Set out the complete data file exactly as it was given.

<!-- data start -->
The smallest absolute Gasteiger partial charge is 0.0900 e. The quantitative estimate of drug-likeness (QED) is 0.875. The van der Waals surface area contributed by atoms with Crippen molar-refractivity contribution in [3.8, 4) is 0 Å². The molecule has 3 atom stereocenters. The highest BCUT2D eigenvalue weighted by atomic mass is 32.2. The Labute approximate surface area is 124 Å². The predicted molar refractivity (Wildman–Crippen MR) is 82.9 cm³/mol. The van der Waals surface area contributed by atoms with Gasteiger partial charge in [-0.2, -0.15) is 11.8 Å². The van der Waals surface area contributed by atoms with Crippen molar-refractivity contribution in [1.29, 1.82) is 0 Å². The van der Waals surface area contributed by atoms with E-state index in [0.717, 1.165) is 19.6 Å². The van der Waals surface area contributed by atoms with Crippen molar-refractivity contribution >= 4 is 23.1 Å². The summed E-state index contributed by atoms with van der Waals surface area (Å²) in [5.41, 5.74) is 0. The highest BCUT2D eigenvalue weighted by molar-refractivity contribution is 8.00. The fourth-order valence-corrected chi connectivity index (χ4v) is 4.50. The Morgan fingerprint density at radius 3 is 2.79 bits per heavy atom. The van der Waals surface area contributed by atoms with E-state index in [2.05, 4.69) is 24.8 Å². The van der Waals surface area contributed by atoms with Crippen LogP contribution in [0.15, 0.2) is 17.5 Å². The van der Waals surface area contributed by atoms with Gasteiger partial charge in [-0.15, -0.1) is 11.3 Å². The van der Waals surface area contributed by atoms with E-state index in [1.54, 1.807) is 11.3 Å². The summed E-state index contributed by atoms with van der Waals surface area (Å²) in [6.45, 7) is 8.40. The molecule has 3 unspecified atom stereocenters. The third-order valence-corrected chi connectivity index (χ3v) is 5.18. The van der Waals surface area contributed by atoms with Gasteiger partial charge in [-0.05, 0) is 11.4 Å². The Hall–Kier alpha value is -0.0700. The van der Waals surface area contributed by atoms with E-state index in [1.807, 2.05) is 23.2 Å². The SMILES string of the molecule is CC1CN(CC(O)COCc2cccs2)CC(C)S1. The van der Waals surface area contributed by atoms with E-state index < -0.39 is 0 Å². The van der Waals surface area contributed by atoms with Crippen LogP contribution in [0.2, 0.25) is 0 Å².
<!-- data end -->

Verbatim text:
The smallest absolute Gasteiger partial charge is 0.0900 e. The quantitative estimate of drug-likeness (QED) is 0.875. The van der Waals surface area contributed by atoms with Crippen molar-refractivity contribution in [3.8, 4) is 0 Å². The molecule has 3 atom stereocenters. The highest BCUT2D eigenvalue weighted by atomic mass is 32.2. The Labute approximate surface area is 124 Å². The predicted molar refractivity (Wildman–Crippen MR) is 82.9 cm³/mol. The van der Waals surface area contributed by atoms with Gasteiger partial charge in [-0.2, -0.15) is 11.8 Å². The van der Waals surface area contributed by atoms with Crippen molar-refractivity contribution in [1.29, 1.82) is 0 Å². The van der Waals surface area contributed by atoms with E-state index in [0.717, 1.165) is 19.6 Å². The van der Waals surface area contributed by atoms with Crippen molar-refractivity contribution >= 4 is 23.1 Å². The summed E-state index contributed by atoms with van der Waals surface area (Å²) in [5.41, 5.74) is 0. The highest BCUT2D eigenvalue weighted by molar-refractivity contribution is 8.00. The fourth-order valence-corrected chi connectivity index (χ4v) is 4.50. The Morgan fingerprint density at radius 3 is 2.79 bits per heavy atom. The van der Waals surface area contributed by atoms with E-state index in [2.05, 4.69) is 24.8 Å². The van der Waals surface area contributed by atoms with Crippen LogP contribution in [0.15, 0.2) is 17.5 Å². The van der Waals surface area contributed by atoms with Gasteiger partial charge in [-0.15, -0.1) is 11.3 Å². The van der Waals surface area contributed by atoms with E-state index in [1.54, 1.807) is 11.3 Å². The summed E-state index contributed by atoms with van der Waals surface area (Å²) in [6.45, 7) is 8.40. The molecule has 3 unspecified atom stereocenters. The third-order valence-corrected chi connectivity index (χ3v) is 5.18. The van der Waals surface area contributed by atoms with Gasteiger partial charge in [-0.05, 0) is 11.4 Å². The Hall–Kier alpha value is -0.0700. The van der Waals surface area contributed by atoms with E-state index in [1.807, 2.05) is 23.2 Å². The SMILES string of the molecule is CC1CN(CC(O)COCc2cccs2)CC(C)S1. The van der Waals surface area contributed by atoms with E-state index < -0.39 is 0 Å². The van der Waals surface area contributed by atoms with Crippen LogP contribution in [0.2, 0.25) is 0 Å².